Georgia Bulletin

The Newspaper of the Catholic Archdiocese of Atlanta

Memoirs Of A Catholic Misfit

By LORRAINE V. MURRAY, Commentary | Published February 5, 2009

All my life, things have been weird. When I was just a kid, I suffered through a series of unfortunate, extremely frizzy permanents, overseen by my older cousin who was a beauty school dropout. Yes, that’s me, the misfit, with the glum expression and the big bush of electrified curls in the family photos.

To make matters worse, I was overweight. Oh, not as bad as my classmate, poor Patsy Hogg, whose tragic name so accurately described her physique. But, still, the truth was that I was quite chubby and awkward and had to wear stretchy elastic on my skirts.

My earliest memory of school days is running eagerly across the yard toward my kindergarten classroom and then hearing some skinny kid screaming at me: “Hey, Fatty!” Unfortunately, that name stuck.

We moved from New York to Miami when I was just seven, and my classmates at Fairlawn Elementary School found my northern twang absolutely hilarious. They would ask me to repeat certain words, especially “coffee” and “toilet,” so they could double over with laughter.

I certainly tried to be like the other Miami girls, who were mostly thin and talented. In sewing class, I took on a very simple project of making a skirt, selecting a pattern that had no buttons, zippers or fancy lines. Problem was, I sewed the pockets on the wrong side, and my inside-out skirt became the laughing stock of the class.

To make matters worse, I was also the only girl who could not do a forward roll in tumbling class. I did most of my praying as I waited in line for my turn, asking God to intervene with a heart attack or even an atomic bomb, anything to spare me. But my turn always came, and the skinny girls collapsed in fits of glee as I floundered gracelessly on the mat.

I’m the one whose bowling ball always hit the gutter. The one who did a series of thunderous belly flops in swimming class. And the one who failed her driving test at age 16—and not for some minor mistake like driving too fast. No, instead I literally ran into—and flattened—a stop sign, at which point I turned to the officer and said, “I guess the test is over.”

I keep telling myself that other women suffer similar misfortunes, but I’m not so sure. How many, for example, started their working days as a teenager in the lingerie department of Burdine’s department store in Miami, reporting to a curvy manager named Lolita? I was barely wearing grown-up undergarments myself and had to sift through mountains of double Ds for grouchy customers, while Lolita barked orders. If you don’t believe that’s a trauma, think again.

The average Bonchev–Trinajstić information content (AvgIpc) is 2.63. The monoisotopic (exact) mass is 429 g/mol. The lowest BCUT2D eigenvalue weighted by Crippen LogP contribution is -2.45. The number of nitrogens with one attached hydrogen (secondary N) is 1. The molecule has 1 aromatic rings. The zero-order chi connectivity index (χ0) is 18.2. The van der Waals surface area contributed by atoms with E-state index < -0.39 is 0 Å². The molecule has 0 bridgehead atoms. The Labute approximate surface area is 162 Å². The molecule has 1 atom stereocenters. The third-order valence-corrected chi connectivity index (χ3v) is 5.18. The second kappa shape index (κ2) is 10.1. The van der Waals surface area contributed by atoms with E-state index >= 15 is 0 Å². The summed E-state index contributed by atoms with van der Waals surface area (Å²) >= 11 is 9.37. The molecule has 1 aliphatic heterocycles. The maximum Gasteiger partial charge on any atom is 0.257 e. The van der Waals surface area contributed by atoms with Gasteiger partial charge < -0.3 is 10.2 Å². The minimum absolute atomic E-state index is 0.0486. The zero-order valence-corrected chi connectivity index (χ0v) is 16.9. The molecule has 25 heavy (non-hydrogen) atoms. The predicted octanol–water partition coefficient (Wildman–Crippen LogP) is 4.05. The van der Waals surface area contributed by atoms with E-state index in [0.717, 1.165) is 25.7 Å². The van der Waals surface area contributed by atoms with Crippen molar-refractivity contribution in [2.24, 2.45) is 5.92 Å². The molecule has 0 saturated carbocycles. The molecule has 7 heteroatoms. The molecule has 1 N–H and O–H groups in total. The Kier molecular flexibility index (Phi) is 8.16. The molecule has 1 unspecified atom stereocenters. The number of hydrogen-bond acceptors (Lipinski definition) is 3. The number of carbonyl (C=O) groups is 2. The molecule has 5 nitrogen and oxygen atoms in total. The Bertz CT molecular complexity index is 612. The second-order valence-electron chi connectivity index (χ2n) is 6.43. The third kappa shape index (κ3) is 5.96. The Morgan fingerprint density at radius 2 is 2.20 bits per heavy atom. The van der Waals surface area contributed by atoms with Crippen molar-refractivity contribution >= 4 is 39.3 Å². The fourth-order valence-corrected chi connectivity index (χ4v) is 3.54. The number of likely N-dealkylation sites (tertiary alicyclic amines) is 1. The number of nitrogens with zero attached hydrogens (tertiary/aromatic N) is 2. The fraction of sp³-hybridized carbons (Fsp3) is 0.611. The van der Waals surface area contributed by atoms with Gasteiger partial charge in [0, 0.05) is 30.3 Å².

Other girls went to college, met the man of their dreams, graduated and got married. I became a rebel, carrying an Army surplus gas-mask bag instead of a purse and dating tortured would-be poets, destined to two-time me. While other girls were nursing their first babies, I was delivering a three-pound dissertation on existentialism to my graduate advisers.

Today, I still don’t fit in. I’m a Catholic woman without children. A Southerner without a drawl. A grown woman whose pet is, of all things, a hamster named Ignatius.

Despite all this, each week I join all the normal folks at St. Thomas More Church to worship God. Yes, they are the Southern ladies whose homes sparkle with a Martha Stewart glow. The gentlemen who drive fine, well-appointed cars. And the thin, popular children who surely excel at doing forward rolls in tumbling class.

But I know the real truth. I know that hidden beneath the apparently perfect facades, there are broken memories, weeping hearts and tattered dreams. I know I am not as alone as I once imagined, back in the days when a cry of “Fatty” could shatter my heart.

How amazing that when the crowd inches forward—the young and the beautiful, the tanned and the talented—there are counted among them the broken, the scared and the flawed. How astonishing that, when the priest raises the Host, the misfits can whisper “Only say the word and I shall be healed.”And when the priest says “The Body of Christ,” we answer, just like normal folks do: “Amen.”

How amazing that the Lord God Almighty makes himself small enough for us to consume, to love, to protect and to house in our hearts. What a miracle that bread becomes flesh, wine becomes blood, and in a moment of great mystery, all the hurts dissolve and the broken memories fade. And the misfits become the beloved.

Lorraine Murray’s books are available at